It is the gaunkaris or village communities of Goa (agrarian institutions, established hundreds of years ago to look after and manage the land pertaining to the village), who are entrusted with the responsibility of the celebrations. This land was once common land, cultivated by the gaunkars, who were the original settlers of the village. The practice of celebrating a good crop is an age old ritual, one that continued even after the Portuguese took the territories in 1510, and is observed with great fervour till today
Maria de Lourdes Bravo da Costa Rodrigues
The Harvest Festival is celebrated all over the world in different ways and our little state is no exception. In Goa, the festival is celebrated in almost all villages as a sign of gratitude to the Almighty for bestowing the farmers with a healthy crop.
It is the gaunkaris or village communities of Goa (agrarian institutions, established hundreds of years ago to look after and manage the land pertaining to the village), who are entrusted with the responsibility of the celebrations. This land was once common land, cultivated by the gaunkars, who were the original settlers of the village. The practice of celebrating a good crop is an age old ritual, one that continued even after the Portuguese took the territories in 1510, and is observed with great fervour till today.
As said the festival was the responsibility of the gaunkaris or what today we call as Comunidades, with the participation of the guankars and other villagers who were called ‘moradores’ meaning residents of the village. The Comunidade earmarked special ‘zonn’, that is money for celebrating the festival, to defray the expenses that were to be borne by the Comunidade or gaunkar, such as expenses incurred for the brass band, priest, decoration, etc.
Some Comunidades celebrate this festival along with the feast of the patron of the village; for example, the celebrations of the feast of Our Lady of Snows at Raia in Salcete, which is on August 5. Incidentally, this Comunidade begins the celebrations in Goa with the others following. Next to follow are the celebrations in Bardez taluka; the villages of Aldona and Salvador do Mundo celebrate it on August 6. On that day the Aldonkars also celebrate the Feast of Transfiguration of Jesus and the Saloikars of their patron, Saviour of the World. On this occasion a procession carries a statue of the Saviour of the World from the church to the field opposite where the new paddy has been harvested. The statue bears a golden sickle in its hand which is used symbolically to harvest paddy by the priest. The last to begin is the Comunidade of Taleigão, on August 21, followed by others on August 24 or on the following Sunday.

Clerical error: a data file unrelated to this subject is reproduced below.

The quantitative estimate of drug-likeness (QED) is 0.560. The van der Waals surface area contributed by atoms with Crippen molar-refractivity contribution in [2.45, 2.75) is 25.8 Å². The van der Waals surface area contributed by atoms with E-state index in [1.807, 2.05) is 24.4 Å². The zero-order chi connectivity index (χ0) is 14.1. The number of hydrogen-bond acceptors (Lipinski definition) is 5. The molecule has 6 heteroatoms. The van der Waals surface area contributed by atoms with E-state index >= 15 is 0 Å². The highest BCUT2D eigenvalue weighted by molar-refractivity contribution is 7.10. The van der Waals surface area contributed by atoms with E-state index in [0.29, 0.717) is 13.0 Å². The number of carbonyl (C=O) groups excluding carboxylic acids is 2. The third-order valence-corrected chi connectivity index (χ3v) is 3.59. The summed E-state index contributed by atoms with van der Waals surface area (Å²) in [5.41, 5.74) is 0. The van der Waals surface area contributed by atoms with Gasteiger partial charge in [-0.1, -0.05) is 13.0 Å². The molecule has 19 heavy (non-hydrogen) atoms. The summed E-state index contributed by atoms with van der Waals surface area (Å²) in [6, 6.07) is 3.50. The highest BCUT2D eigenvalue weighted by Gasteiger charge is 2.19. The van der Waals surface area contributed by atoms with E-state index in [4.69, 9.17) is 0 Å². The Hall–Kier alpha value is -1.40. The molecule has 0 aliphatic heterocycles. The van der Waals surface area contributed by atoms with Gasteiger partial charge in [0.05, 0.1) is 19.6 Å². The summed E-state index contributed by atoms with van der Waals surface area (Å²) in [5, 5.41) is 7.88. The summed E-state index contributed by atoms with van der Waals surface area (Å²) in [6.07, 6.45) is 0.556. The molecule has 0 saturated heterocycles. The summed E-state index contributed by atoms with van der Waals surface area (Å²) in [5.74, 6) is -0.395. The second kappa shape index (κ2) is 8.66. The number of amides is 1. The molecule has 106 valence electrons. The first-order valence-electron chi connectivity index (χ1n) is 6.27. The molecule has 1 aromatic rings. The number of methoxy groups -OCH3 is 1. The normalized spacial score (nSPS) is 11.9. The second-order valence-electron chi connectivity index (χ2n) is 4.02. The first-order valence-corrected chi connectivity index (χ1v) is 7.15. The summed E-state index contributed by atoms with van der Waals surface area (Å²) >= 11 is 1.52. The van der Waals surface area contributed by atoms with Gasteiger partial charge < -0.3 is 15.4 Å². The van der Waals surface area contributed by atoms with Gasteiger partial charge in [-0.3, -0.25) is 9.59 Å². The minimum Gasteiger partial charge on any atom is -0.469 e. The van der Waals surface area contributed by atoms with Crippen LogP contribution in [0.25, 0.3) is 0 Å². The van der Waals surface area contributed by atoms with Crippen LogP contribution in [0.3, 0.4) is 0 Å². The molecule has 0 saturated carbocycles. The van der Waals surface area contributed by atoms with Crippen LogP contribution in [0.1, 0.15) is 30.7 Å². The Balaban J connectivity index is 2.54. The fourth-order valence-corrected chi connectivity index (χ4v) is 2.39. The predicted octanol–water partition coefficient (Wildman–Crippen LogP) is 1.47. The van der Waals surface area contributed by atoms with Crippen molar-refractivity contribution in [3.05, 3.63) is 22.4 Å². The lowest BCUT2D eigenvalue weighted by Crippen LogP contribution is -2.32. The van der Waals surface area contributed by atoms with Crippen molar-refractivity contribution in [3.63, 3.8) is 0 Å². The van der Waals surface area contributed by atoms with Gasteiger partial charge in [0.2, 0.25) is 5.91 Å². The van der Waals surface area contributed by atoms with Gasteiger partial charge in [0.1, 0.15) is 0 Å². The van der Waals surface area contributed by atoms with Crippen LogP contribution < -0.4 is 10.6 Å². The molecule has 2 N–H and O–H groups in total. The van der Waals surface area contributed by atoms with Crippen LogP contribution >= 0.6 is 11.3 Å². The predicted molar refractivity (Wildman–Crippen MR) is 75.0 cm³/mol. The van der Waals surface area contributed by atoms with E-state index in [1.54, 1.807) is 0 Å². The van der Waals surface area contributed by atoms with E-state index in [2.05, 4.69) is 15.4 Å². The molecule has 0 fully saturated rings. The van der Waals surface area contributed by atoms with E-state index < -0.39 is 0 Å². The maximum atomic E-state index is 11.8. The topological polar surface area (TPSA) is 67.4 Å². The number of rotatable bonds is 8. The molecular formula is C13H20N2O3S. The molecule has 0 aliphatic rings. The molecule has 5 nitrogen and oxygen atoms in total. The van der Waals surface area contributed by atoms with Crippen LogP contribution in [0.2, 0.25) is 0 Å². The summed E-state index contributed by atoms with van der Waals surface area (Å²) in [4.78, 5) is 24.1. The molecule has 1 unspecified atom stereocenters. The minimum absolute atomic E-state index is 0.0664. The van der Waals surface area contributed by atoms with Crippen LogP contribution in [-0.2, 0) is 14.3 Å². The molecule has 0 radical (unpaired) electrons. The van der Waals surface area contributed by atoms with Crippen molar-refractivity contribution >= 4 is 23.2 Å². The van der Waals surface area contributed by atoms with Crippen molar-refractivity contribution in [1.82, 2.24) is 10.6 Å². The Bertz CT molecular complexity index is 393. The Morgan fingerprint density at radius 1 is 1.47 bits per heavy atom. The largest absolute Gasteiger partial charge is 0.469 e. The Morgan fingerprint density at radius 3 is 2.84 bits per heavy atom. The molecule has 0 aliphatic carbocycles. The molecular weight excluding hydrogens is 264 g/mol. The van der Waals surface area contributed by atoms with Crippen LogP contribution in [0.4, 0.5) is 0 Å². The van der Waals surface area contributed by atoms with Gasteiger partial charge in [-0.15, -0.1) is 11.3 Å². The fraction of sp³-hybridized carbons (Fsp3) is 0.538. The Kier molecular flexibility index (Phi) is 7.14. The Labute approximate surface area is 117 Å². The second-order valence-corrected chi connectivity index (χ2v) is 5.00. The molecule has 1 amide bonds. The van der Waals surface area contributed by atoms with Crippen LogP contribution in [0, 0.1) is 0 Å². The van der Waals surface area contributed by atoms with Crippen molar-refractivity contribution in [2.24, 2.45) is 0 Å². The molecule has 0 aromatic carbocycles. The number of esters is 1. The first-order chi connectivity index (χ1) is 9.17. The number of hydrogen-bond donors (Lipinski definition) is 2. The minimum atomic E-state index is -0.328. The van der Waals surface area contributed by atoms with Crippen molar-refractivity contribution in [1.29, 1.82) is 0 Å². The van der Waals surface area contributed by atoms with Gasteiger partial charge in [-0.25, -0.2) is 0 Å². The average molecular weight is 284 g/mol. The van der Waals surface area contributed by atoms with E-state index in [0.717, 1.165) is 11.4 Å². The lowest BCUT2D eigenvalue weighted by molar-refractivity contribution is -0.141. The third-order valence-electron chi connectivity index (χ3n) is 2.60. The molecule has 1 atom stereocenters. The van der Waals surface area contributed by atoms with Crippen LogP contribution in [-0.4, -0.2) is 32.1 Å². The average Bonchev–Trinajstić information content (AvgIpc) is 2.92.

Festivals are an occasion to celebrate with good and special food. Let us see what is special about the harvest. Since it is in thanksgiving for the good crop cultivated by the farmers, the food cooked should give priority to that which is harvested. In Goa the main crop is rice and it is the sheaf of paddy that is solemnly harvested. Hence, rice is consumed as a special sweet dish on this occasion. It is cooked in different forms as a sweet. The most common is avel or fov which is flattened rice. Avel or fov when mixed with coconut and palm or sugarcane jaggery is called ‘caloilele fov’ and when cooked in milk with sugar it is called ‘duddantle fov’ while when made in coconut juice with jaggery it is called ‘rosantle fov’.
The importance of fov in this festival can be gauged from all the traditions followed by the gaunkars of Taleigão. On the following day of the harvest festival, August 22, avel is distributed to all the gaunkars in the village. The Mahar’s band, accompany the person distributing the avel. This is marked by burning of firecrackers and ringing of the church bells. On August 23, avel is ceremoniously given to the parish priest by the gaunkar celebrating the feast. In the olden days, the addão, a group of dancers mainly formed by the tribals of the village, who dance and perform a mock fight, also accompanied the gaunkars to the church. August 24 is the grand finale of the four-day long festival. It is on this day that a committee of gaunkars carry avel along with a sheaf of paddy stalk to the Sé Cathedral, where a high mass is held.
The Hindus celebrate the Harvest Festival on the second day of the Ganesh festival, when the new corn is offered to the deity and un-husked rice is added to the offerings of nivedya. However, the villagers of Divar make patoios, a sweet made of rice paste and stuffed with coconut and jaggery. Most of the villages of Salcete also make patoios on the occasion of harvest festival.